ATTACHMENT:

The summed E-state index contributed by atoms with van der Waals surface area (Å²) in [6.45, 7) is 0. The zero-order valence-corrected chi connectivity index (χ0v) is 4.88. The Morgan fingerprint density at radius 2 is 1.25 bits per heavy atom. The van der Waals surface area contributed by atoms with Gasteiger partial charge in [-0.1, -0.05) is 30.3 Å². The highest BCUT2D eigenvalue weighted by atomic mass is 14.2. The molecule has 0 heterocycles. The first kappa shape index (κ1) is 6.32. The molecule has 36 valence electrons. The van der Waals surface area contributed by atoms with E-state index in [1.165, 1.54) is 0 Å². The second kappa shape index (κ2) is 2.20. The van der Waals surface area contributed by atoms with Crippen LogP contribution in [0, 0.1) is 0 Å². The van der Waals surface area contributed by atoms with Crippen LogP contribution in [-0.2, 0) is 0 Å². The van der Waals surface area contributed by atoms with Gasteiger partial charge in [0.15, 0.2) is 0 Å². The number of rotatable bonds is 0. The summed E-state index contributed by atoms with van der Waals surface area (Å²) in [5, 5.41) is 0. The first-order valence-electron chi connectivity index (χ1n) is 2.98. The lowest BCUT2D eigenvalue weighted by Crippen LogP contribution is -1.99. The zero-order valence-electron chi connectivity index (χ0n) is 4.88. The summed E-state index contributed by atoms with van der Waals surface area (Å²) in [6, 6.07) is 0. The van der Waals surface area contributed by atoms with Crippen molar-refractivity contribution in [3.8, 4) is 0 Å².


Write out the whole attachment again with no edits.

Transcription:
The summed E-state index contributed by atoms with van der Waals surface area (Å²) in [6.45, 7) is 0. The zero-order valence-corrected chi connectivity index (χ0v) is 4.88. The Morgan fingerprint density at radius 2 is 1.25 bits per heavy atom. The van der Waals surface area contributed by atoms with Gasteiger partial charge in [-0.1, -0.05) is 30.3 Å². The highest BCUT2D eigenvalue weighted by atomic mass is 14.2. The molecule has 0 heterocycles. The first kappa shape index (κ1) is 6.32. The molecule has 36 valence electrons. The van der Waals surface area contributed by atoms with E-state index in [1.165, 1.54) is 0 Å². The second kappa shape index (κ2) is 2.20. The van der Waals surface area contributed by atoms with Crippen LogP contribution in [0, 0.1) is 0 Å². The van der Waals surface area contributed by atoms with Crippen LogP contribution in [-0.2, 0) is 0 Å². The van der Waals surface area contributed by atoms with Gasteiger partial charge in [0.15, 0.2) is 0 Å². The number of rotatable bonds is 0. The summed E-state index contributed by atoms with van der Waals surface area (Å²) in [5, 5.41) is 0. The first-order valence-electron chi connectivity index (χ1n) is 2.98. The lowest BCUT2D eigenvalue weighted by Crippen LogP contribution is -1.99. The zero-order valence-electron chi connectivity index (χ0n) is 4.88. The summed E-state index contributed by atoms with van der Waals surface area (Å²) in [6, 6.07) is 0. The van der Waals surface area contributed by atoms with Crippen molar-refractivity contribution in [3.8, 4) is 0 Å².